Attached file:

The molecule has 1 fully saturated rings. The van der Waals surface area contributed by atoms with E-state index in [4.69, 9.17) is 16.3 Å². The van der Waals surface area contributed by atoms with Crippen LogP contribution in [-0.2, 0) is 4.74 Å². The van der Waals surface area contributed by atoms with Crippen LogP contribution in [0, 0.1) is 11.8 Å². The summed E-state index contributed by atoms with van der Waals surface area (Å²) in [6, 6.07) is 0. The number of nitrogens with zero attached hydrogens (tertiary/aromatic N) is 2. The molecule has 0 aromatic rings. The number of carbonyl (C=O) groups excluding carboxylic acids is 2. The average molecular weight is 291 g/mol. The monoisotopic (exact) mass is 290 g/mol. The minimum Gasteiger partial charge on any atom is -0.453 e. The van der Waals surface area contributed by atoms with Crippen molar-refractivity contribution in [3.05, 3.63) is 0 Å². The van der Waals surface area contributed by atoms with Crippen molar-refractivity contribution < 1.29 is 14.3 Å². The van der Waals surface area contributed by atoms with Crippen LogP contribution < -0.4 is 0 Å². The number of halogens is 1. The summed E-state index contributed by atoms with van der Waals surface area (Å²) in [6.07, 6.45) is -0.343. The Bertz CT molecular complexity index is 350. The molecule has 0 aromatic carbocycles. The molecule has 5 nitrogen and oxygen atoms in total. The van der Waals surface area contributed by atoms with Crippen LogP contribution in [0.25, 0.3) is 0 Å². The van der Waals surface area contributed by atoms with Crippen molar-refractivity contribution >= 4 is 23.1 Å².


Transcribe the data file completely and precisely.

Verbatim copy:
The molecule has 1 fully saturated rings. The van der Waals surface area contributed by atoms with E-state index in [4.69, 9.17) is 16.3 Å². The van der Waals surface area contributed by atoms with Crippen LogP contribution in [-0.2, 0) is 4.74 Å². The van der Waals surface area contributed by atoms with Crippen LogP contribution in [0, 0.1) is 11.8 Å². The summed E-state index contributed by atoms with van der Waals surface area (Å²) in [6, 6.07) is 0. The number of nitrogens with zero attached hydrogens (tertiary/aromatic N) is 2. The molecule has 0 aromatic rings. The number of carbonyl (C=O) groups excluding carboxylic acids is 2. The average molecular weight is 291 g/mol. The monoisotopic (exact) mass is 290 g/mol. The minimum Gasteiger partial charge on any atom is -0.453 e. The van der Waals surface area contributed by atoms with Crippen molar-refractivity contribution in [3.05, 3.63) is 0 Å². The van der Waals surface area contributed by atoms with Crippen molar-refractivity contribution < 1.29 is 14.3 Å². The van der Waals surface area contributed by atoms with Crippen LogP contribution < -0.4 is 0 Å². The number of halogens is 1. The summed E-state index contributed by atoms with van der Waals surface area (Å²) in [6.07, 6.45) is -0.343. The Bertz CT molecular complexity index is 350. The molecule has 0 aromatic carbocycles. The molecule has 5 nitrogen and oxygen atoms in total. The van der Waals surface area contributed by atoms with Crippen LogP contribution in [0.25, 0.3) is 0 Å². The van der Waals surface area contributed by atoms with Crippen molar-refractivity contribution >= 4 is 23.1 Å².